Tri-Cities Airport waits for traffic to return, welcomes new airlines

Despite a global pandemic, 2021 was a pleasant surprise for the Tri-Cities Airport in Pasco. There’s reason for optimism as we have seen a significant improvement in air travel volumes.

Coming into the year, staff forecasted passenger traffic would reach 60% (262,873) of our 2019 passenger numbers (438,123). This estimate represents a significant growth over 2020’s dramatic decline in passenger numbers.

In 2020 passenger numbers fell to the lowest level since 1997 (188,959). We expect to finish 2021 at about 80% of the 2019 enplanements, or 342,464.

When 2021 is put into perspective, it certainly was better than 2020, but I miss those 2019 numbers.

Overall, we saw three new destinations enter the market. And while we lost some flights, we did not lose any destinations.

We seem to be faring better than most throughout the country and that is a testament to the strong economy and growth throughout our region. The consensus throughout the airline and airport industry is that most facilities will not see a full recovery until 2023 or 2024. 

This slow recovery is marked by several factors, most noticeably the Covid-19 pandemic, which at this time is impacting the return of the business traveler. The airlines also saw mass retirements at the height of Covid, which led to a pilot shortage exacerbated by the quicker than expected passenger recovery.

Although we are beginning to see a slight uptick in business travel, it is nowhere near what the airport was seeing in 2019. As confidence in air travel continues to grow and companies start to reinstate or expand their travel budgets, the business traveler will return, and operations will return to a somewhat normal to elevated level.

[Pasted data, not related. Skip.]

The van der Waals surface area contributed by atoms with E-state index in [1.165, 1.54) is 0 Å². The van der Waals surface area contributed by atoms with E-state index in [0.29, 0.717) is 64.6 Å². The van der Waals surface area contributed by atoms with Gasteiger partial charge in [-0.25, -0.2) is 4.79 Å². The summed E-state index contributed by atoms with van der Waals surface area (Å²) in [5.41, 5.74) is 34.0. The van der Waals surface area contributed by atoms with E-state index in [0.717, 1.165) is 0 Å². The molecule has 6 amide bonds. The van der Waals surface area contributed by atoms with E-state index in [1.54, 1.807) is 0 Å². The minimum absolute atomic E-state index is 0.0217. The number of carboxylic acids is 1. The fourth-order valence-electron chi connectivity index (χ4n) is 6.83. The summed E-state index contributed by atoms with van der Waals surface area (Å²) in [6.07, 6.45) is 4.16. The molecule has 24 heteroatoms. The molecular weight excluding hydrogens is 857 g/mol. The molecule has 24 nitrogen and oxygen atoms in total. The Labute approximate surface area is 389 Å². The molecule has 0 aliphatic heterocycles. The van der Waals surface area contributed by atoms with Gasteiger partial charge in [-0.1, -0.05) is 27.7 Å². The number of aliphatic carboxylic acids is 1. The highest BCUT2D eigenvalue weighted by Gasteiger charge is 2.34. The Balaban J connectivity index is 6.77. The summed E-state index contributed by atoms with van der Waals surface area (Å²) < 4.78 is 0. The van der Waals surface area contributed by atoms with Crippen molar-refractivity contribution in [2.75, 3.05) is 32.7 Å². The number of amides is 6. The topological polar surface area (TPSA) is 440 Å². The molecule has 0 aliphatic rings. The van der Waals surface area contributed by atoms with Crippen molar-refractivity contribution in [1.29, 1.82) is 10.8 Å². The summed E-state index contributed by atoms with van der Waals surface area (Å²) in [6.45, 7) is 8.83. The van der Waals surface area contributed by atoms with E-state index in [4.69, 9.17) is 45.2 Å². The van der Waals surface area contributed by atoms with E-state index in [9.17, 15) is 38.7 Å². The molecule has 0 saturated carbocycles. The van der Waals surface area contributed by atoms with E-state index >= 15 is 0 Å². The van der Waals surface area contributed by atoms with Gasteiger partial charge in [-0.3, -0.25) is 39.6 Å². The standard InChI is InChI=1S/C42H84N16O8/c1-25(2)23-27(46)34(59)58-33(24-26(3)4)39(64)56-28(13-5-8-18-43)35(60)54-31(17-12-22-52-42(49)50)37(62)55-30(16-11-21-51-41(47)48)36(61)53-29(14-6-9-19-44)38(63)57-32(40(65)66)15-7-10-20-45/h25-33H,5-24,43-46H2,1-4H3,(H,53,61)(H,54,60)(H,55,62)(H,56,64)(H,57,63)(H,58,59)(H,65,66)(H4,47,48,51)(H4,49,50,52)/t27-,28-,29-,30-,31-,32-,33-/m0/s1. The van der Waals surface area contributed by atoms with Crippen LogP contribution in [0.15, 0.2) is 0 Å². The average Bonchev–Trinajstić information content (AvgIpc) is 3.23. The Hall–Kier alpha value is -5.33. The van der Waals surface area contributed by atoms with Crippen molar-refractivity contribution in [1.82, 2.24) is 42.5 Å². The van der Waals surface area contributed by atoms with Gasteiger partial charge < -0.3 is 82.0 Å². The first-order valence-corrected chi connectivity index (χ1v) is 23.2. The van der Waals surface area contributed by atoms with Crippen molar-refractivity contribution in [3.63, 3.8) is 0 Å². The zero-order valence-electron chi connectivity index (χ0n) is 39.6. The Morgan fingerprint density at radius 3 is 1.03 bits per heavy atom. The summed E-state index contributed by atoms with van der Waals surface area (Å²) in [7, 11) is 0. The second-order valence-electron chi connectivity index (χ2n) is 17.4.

The leisure traveler has been the main driver in our 2021 passenger numbers.

This year the airport started three new routes on two new carriers.

Avelo Airlines launched weekly service to Burbank, California, and has provided the Tri-City region with year-round service to the LA basin.

Aha! began weekly service to the Reno-Tahoe area and will provide travelers with another leisure destination option out of the Tri-Cities Airport.

Finally, Allegiant added long awaited seasonal service to San Diego. San Diego is one of our top 10 destinations but has always seemed like a long shot due to the operational costs of going into the San Diego Airport.

With airlines reducing flights into many airports, airports such as San Diego have become open for airlines like Allegiant.

Although the Covid pandemic shut some doors for us – Chicago and Portland – it opened others such as Burbank, Reno and San Diego.  

Although the short-term prospect of Portland air service has closed, I do believe that as the airline industry starts to recover and Alaska Airlines begins to refocus on Portland as a hub, the Tri-Cities Airport will be a viable option for air service in 2023 or 2024.

With a decrease in passenger traffic comes a decrease in airport revenues.